(July 26, 2022) The Kedarnath flash flood of 2013 in her hometown of Uttarakhand was a wake-up call for environmental activist, Ridhima Pandey. Barely six back then, she watched the death and destruction unfold on television at her house in Haldwani in the hill state of Uttarakhand, about 330 km away from Kedarnath. The tragedy hit her hard as it did to many Indians.
At that point, she decided to act, and do whatever she could to prevent climate catastrophes such as the Kedarnath tragedy. She spoke to her parents who explained to her in great detail how global warming was causing such tragedies. Gradually, she started doing a lot more research about global warming. “As I began studying the impact of climate change and child’s rights, I learned that even driving cars could affect the climate of such a large planet. I began collaborating and meeting with different people and started spreading awareness among young people about the grave situation,” says environmental activist Ridhima Pandey, in a chat with Global Indian.
A role model for children across the globe, Ridhima, who advocates for action against climate change, has often been likened to Greta Thunberg. As a nine-year-old environmental activist filed a suit against the Indian Government for not taking enough steps to combat climate change. “I believe that human activities contribute to the increased frequency of these tragedies. We have witnessed how the severity of these disasters is increasing every year. These tragedies can be controlled if we are more cognizant of our actions,” says the popular TEDx speaker, who has spoken at various international conferences including Notre Affaire à Tous in Paris and Xynteo Exchange in Norway.
Protecting the planet
Born in Haldwani, Nainital in October 2007, Ridhima is the daughter of Dinesh Chandra Pandey, a lawyer and wildlife conservationist, and Vinita Pandey, who works in the forest department.
“My mission is to get the community involved in protecting our environment. I have been creating awareness among the younger generation about climate change, their rights, and what they can do to protect it. I continuously file petitions and write letters to government officials about issues such as waste management, air pollution, and other issues concerning the environment,” informs the 14-year-old, a regular speaker at various workshops and seminars on the environment.
A member of the youth advisory council for COP 26, Ridhima has been listed on BBC’s 100 most empowering and influential women’s list in 2020. “It was a pleasant surprise and a huge opportunity to be given a chance to join the council and work with them. The first petition I filed at the national green tribunal was also based on the Paris Agreement. Most of my work, letters, and petitions were also related to similar topics. It was an altogether different experience dealing with the council,” informs the class 11 student of BMDAV Public school in Haridwar.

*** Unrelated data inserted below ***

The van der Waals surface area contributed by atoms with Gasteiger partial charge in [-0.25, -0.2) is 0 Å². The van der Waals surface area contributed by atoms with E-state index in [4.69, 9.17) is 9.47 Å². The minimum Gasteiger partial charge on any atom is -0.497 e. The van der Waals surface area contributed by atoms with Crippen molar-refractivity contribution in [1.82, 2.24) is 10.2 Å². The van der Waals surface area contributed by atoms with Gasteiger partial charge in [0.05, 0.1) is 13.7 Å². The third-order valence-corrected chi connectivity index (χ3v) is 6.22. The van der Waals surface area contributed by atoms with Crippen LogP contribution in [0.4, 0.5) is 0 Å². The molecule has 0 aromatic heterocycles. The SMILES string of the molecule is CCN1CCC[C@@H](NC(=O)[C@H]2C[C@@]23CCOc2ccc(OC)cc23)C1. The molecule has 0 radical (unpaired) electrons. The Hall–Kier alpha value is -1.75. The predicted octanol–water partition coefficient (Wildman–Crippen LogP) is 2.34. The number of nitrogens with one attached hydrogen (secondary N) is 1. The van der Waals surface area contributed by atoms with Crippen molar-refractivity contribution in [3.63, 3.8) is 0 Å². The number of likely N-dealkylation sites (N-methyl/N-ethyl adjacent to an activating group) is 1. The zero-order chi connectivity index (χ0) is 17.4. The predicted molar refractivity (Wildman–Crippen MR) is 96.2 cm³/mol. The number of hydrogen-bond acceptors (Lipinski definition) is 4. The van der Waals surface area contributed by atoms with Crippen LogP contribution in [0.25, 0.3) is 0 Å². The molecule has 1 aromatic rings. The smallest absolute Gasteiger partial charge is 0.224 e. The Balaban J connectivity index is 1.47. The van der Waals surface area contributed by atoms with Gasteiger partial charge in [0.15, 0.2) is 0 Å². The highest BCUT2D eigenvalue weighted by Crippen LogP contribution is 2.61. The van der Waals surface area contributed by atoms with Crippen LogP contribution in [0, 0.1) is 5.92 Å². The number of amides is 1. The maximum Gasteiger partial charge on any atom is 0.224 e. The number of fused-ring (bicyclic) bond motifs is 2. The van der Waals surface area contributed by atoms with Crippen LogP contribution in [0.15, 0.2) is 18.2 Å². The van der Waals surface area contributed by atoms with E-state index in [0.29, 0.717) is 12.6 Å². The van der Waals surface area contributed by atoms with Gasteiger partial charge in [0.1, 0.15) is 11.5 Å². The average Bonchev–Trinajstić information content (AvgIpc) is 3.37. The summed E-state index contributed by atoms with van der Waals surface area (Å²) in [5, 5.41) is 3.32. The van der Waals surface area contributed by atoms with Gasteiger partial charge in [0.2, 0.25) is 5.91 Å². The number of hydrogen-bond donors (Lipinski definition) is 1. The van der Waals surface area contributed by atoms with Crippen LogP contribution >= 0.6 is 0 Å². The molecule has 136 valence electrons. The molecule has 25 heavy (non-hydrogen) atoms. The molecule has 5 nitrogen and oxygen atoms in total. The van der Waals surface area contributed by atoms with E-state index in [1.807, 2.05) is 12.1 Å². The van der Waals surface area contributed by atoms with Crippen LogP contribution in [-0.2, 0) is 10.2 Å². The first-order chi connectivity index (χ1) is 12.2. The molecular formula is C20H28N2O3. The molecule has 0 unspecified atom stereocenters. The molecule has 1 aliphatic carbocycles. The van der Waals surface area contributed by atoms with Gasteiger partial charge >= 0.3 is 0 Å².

As for being mentioned on the BBC’s list, the teenager said she only learned about it through her friend in Amsterdam. “Initially, I thought that they needed my answers and bio for an interview. But as it turned out, I was part of this list and came to know only when my friend congratulated me. I was overjoyed,” smiles the environmental activist.
She says her passion for environmental conservation has been the driving force so far. “I would continue to pursue my career in a similar field. While biodiversity has been my area of interest, I am also keen on simultaneously working on building more projects with kids from indigenous communities. This won’t just give them a platform to raise awareness on climate change and its impact but also help them raise their voices,” feels the environmental activist, who was invited as a youth ambassador at the Global Sustainability film awards held by Difficult Dialogues, an international forum that discusses pressing world issues.
A green panther
Residing in the hill state of Uttarakhand and her love for the environment often takes Ridhima to her great grandmother, who lives in the hills. “Apart from that, I usually love travelling to the hills for the tranquillity they behold and the peace of mind they give. While beauty is the biggest factor here, the lack of internet and mobile service works in your favour every time you feel like disconnecting from the world,” she says.
Being into environmental conservation, the activist says she is always keen to learn more about the mountains while she looks for stories about life there and what it means to the locals settled at the foot of those hills. “Talking to them and experiencing the raw mountains keeps me content and gives me a sense of purpose as I fight to protect them and their essence,” says Ridhima, who was also the youth representative and speaker at the Global Pneumonia Forum and has been part of Earth Day Network’s global initiative, My Future My Voice, which compiles messaging from 50 inspiring youth activists from 17 countries.
Inspiring young minds
Recently, Ridhima became a part of Cartoon Network’s Redrawing India initiative, which she refers to as an enormous campaign where she narrates her story.
“I hope that more and more kids get to listen to all the inspiring stories and come forward to pursue their passion and dreams. It’s never too early to work for something you truly believe in,” says the environmental activist, who credits her parents for rallying behind her towards the cause of doing her bit for mother Earth. The activist has also called for a complete ban and minces no words when holding higher authorities accountable.
Besides the environment, what other things interest her? “I am fond of singing and dancing,” smiles the teenager, who likes to spend time with pets and play with stray animals. “When it comes to movies, I am a proud superhero fanatic,” informs Ridhima, who is part of the choir group at her school.